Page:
Jane Fonda was arrested in 1970 for possession of suspicious pills and for kicking the policeman who arrested her. The pills turned out to be vitamins; the charges were eventually dropped.
By Alex Thorne
As portrait photographers, we become sensitive to people’s emotions and expressions when they are in front of the camera. We see a lot of genuine and sometimes not so genuine smiles, laughs and other expressions as we get people to pose for us. However, in the book Mug Shots: An Archive of the Famous, Infamous, and Most Wanted, Raynal Pellicer shows us another side of many famous personalities. These shots capture a completely different set of expressions not normally seen in a traditional portrait – which I at least find interesting.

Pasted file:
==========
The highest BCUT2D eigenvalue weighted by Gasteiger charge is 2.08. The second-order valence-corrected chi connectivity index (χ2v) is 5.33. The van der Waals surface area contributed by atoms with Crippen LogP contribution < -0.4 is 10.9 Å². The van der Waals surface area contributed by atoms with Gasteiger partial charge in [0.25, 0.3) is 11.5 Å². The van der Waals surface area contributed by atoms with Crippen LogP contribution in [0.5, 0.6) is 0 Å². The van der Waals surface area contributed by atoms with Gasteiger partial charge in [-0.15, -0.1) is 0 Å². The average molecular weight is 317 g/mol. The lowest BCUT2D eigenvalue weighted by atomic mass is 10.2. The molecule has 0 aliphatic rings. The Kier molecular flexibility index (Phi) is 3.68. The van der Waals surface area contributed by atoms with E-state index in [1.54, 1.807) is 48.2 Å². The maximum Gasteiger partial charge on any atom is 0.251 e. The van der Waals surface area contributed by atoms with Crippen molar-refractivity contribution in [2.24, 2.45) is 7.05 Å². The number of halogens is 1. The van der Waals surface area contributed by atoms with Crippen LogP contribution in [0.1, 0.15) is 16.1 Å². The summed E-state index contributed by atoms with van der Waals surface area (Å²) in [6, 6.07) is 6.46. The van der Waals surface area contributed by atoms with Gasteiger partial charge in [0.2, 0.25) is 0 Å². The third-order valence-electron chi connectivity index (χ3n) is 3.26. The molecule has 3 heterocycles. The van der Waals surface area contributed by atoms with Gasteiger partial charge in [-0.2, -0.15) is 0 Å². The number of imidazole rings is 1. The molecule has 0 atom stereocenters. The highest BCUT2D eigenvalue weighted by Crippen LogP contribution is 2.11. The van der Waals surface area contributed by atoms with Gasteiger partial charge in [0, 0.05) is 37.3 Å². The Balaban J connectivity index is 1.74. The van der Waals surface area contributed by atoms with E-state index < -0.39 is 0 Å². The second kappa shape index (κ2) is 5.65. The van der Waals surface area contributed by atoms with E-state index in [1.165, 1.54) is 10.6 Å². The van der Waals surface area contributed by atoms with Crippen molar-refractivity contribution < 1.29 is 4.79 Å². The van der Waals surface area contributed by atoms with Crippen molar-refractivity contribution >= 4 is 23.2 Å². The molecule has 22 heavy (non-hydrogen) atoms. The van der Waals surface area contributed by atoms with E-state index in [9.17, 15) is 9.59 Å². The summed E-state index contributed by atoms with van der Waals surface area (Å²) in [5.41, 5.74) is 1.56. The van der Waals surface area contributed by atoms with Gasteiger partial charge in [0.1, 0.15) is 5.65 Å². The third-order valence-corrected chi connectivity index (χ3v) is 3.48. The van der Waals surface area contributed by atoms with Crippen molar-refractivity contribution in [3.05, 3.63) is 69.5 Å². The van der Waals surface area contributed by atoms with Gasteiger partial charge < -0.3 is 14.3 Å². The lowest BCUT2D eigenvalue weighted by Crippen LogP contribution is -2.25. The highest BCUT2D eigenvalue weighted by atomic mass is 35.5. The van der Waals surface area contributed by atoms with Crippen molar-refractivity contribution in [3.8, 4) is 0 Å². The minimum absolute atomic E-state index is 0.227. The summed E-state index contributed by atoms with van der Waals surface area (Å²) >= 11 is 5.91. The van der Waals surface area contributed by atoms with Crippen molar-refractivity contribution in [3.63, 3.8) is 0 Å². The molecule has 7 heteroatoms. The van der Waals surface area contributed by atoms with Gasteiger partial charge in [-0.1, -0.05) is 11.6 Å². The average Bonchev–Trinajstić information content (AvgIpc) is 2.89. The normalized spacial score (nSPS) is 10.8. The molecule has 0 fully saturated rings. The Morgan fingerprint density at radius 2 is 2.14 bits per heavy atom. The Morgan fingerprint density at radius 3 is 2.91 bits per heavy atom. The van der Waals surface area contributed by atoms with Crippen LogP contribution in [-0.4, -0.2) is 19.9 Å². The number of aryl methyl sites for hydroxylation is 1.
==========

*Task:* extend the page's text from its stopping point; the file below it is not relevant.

Pellicer’s book looks back through 100 years of archived mug shots to reveal a who’s who of some of history’s most influential and infamous personalities. We are used to seeing these personalities when they are performing for the camera or in front of large audiences; however these images take on an eerie and intimate quality that draws the viewer closer.
The mug shots are pure, unadulterated emotion and an interesting break from the everyday portrait. Click here to view a slideshow of sample images from the book. Maybe mug shots aren’t art, but they are fascinating to view.